The bitterness scale of International Bitterness Units (IBUs) is the normal ‘measure of beer’.  It’s become a limiting shorthand, aided and abetted by the Nuclear Hop Race and IBU proliferation. Brewers across many continents pushing the boundaries – introducing multiple stages of hopping in the boil, as well, of course as post-fermentation hopping, chiefly through dry hops.  More prosaically,  on my days running Grolsch, those who didn’t agree with the strategy would throw in the cheap shot of bitterness: Grolsch is just too distinctive, too bitter to be an ‘everyday brand’.  But no one mentioned the residual sweetness in the beer that in fact meant it was both a characterful and well balanced lager.   In fact, I hadn’t realised until recently that there is a measure of this particular balance – BU:GU or bitterness units to gravity units; nor had I realised the relatively common old British practise of measuring ‘Pounds of hops per quarter malt’.  A contender for a better shorthand descriptor than just IBUs? Maybe.

Were the world so simple. Bitterness and sweetness are not the only facets that make up beer.  There is saltiness and sourness of course.  If you think beer cannot be salty then try and get hold of some Burtonised brewing liquor and taste that – positively coats the mouth it does. And next time you have a pint of Pedigree just see if you can’t detect it, especially now it’s been pointed out.  Sourness is huge in food at the moment – particularly confectionery, where brands like Haribo Tangfastics, Wham Sourz and the most worryingly pleasingly named, Toxic Waste, represent the growth categories in the UK market.  And in beers it’s not just lambics that offer sourness, some of the new wave brewers are aging on wood and in some case even exposing the beer to controlled oxidisation to give these tastes.  So why not a sour: sweet axis for beer?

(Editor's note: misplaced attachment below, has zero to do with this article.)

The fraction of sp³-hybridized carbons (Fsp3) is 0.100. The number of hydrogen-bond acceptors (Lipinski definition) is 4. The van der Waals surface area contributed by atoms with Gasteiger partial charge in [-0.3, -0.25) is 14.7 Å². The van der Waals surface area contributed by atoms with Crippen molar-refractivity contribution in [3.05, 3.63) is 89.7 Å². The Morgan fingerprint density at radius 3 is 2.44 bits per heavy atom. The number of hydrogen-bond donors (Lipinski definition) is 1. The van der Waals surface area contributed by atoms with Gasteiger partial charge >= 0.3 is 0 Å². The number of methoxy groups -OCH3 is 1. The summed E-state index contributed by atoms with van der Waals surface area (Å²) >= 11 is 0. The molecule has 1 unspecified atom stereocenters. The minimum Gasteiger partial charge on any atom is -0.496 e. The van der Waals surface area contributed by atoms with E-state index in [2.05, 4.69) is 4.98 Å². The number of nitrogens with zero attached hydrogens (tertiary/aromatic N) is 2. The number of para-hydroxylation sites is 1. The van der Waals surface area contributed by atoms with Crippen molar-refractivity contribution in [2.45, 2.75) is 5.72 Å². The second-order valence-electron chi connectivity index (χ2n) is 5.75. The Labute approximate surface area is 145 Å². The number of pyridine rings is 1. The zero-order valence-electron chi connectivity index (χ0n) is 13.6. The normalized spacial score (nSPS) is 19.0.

Then there’s umami – the mystical 5th taste which is behind many of the most astonishing beer and food pairings, like cheese, oysters, meat pies and the Pint’s Best Friend, scratchings.  Yep, even umami is present in beer – chiefly as a result of the fermentation process.

So if balance is not two dimensional, it’s three, right?  Well, not even that, because then there’s the alchemical effect of visual appearance and cognitive perception.  Visually: the head, the colour, the condensation, the presentation; cognitively – the reputation, the word of mouth.  How many unarguably average beers have a reputation way beyond the sum of their parts due to these?